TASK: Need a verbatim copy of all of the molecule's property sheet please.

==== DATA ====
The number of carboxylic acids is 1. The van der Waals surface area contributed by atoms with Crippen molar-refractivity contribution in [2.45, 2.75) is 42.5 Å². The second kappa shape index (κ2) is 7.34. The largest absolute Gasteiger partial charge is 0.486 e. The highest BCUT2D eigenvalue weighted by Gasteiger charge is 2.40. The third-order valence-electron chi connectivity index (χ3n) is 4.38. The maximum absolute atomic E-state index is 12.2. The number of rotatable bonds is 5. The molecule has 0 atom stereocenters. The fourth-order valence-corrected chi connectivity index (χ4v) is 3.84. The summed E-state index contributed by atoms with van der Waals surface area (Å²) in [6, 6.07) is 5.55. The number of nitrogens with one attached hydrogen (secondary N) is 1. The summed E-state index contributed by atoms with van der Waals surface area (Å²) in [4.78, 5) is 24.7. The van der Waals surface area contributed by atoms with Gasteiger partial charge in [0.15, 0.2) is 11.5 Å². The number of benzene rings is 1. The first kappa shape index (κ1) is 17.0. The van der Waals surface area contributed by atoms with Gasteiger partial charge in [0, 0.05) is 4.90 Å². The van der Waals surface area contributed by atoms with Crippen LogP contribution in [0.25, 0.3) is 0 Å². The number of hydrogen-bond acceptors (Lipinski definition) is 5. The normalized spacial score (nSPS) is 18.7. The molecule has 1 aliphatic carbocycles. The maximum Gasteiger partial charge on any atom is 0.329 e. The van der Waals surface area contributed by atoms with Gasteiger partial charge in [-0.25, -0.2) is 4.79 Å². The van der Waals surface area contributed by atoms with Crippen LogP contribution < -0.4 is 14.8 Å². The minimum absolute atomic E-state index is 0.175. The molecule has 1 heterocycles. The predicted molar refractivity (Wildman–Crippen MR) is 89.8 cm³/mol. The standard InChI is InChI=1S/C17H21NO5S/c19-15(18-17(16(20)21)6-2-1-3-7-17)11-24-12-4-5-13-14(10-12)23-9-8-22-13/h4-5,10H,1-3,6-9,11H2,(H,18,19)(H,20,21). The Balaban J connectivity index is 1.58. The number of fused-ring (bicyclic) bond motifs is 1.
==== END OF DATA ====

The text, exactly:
The number of carboxylic acids is 1. The van der Waals surface area contributed by atoms with Crippen molar-refractivity contribution in [2.45, 2.75) is 42.5 Å². The second kappa shape index (κ2) is 7.34. The largest absolute Gasteiger partial charge is 0.486 e. The highest BCUT2D eigenvalue weighted by Gasteiger charge is 2.40. The third-order valence-electron chi connectivity index (χ3n) is 4.38. The maximum absolute atomic E-state index is 12.2. The number of rotatable bonds is 5. The molecule has 0 atom stereocenters. The fourth-order valence-corrected chi connectivity index (χ4v) is 3.84. The summed E-state index contributed by atoms with van der Waals surface area (Å²) in [6, 6.07) is 5.55. The number of nitrogens with one attached hydrogen (secondary N) is 1. The summed E-state index contributed by atoms with van der Waals surface area (Å²) in [4.78, 5) is 24.7. The van der Waals surface area contributed by atoms with Gasteiger partial charge in [0.15, 0.2) is 11.5 Å². The number of benzene rings is 1. The first kappa shape index (κ1) is 17.0. The van der Waals surface area contributed by atoms with Gasteiger partial charge in [0, 0.05) is 4.90 Å². The van der Waals surface area contributed by atoms with Crippen LogP contribution in [0.25, 0.3) is 0 Å². The number of hydrogen-bond acceptors (Lipinski definition) is 5. The normalized spacial score (nSPS) is 18.7. The molecule has 1 aliphatic carbocycles. The maximum Gasteiger partial charge on any atom is 0.329 e. The van der Waals surface area contributed by atoms with Gasteiger partial charge in [-0.25, -0.2) is 4.79 Å². The van der Waals surface area contributed by atoms with Crippen LogP contribution < -0.4 is 14.8 Å². The minimum absolute atomic E-state index is 0.175. The molecule has 1 heterocycles. The predicted molar refractivity (Wildman–Crippen MR) is 89.8 cm³/mol. The standard InChI is InChI=1S/C17H21NO5S/c19-15(18-17(16(20)21)6-2-1-3-7-17)11-24-12-4-5-13-14(10-12)23-9-8-22-13/h4-5,10H,1-3,6-9,11H2,(H,18,19)(H,20,21). The Balaban J connectivity index is 1.58. The number of fused-ring (bicyclic) bond motifs is 1.